Bagpipes and razor's-edge rock 'n' roll?
Madison firefighters and an amplified Woody Guthrie who is featured on the cover of the latest issue of Rolling Stone magazine?
Absolutely. It's right in tune with the struggle that Wisconsinites have engaged in for the past seven months.
This is the new solidarity, crossing lines of class, politics, ideology and musical genre. And Morello has understood from the day, last February, when he rallied the tens of thousands of protesters outside the state Capitol in Madison. "I've played hundreds and hundreds of demonstrations but I've never been in the middle of anything like this," Morello told me the other day, when we talked about his planned return to Madison for the Labor Day show at the Barrymore Theatre with McIlrath, Kramer and other musicians as part of a Justice Tour that will go on to the battleground states of Ohio and Michigan. "The people of Wisconsin are forming one of the last lines of defense against complete corporate control. There's a vicious class war going on, but only one side was fighting it -- the billionaires and the politicians they prop up. There wasn't a fightback, at least not a sufficient fightback, until Wisconsin."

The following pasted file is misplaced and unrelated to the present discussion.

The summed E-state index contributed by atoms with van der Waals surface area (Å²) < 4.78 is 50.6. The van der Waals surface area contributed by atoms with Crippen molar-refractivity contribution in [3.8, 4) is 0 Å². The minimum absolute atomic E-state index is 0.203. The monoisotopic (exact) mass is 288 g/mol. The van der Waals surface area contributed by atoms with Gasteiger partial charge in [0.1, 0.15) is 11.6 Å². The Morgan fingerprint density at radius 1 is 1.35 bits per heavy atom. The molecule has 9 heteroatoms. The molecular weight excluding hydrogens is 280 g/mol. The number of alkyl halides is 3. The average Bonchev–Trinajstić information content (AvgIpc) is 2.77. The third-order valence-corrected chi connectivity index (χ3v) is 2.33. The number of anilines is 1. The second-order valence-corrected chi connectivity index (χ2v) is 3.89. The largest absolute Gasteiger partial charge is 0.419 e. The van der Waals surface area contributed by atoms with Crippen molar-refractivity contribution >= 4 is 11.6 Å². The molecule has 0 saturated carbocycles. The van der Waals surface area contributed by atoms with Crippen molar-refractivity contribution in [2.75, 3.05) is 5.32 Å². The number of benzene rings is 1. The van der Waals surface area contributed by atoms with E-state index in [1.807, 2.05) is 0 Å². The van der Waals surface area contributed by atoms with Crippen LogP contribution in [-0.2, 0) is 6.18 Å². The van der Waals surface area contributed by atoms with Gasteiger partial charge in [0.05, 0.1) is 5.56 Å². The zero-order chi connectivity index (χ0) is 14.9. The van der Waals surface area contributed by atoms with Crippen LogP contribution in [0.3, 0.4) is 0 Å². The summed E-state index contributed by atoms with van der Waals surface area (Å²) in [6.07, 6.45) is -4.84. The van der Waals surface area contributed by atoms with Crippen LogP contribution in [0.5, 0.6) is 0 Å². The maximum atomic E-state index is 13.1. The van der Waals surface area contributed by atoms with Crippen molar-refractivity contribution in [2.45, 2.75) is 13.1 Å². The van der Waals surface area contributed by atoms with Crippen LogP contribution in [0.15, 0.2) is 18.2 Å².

Back in February and March, the Local 311 bagpipers were on the front line as they led marches on the Capitol in defense of labor rights and local democracy -- and against the corporate cronyism of Governor Scott Walker. For some of the largest protests, they were joined by pipers from across the state who played the ancient instrument of popular insurrection.
Morello's instrument is different. He plays the guitar, so brilliantly that, with Rage Against the Machine, he won two Grammy Awards and was nominated for five more. He's been to the top of the Billboard charts with Rage and Audioslave.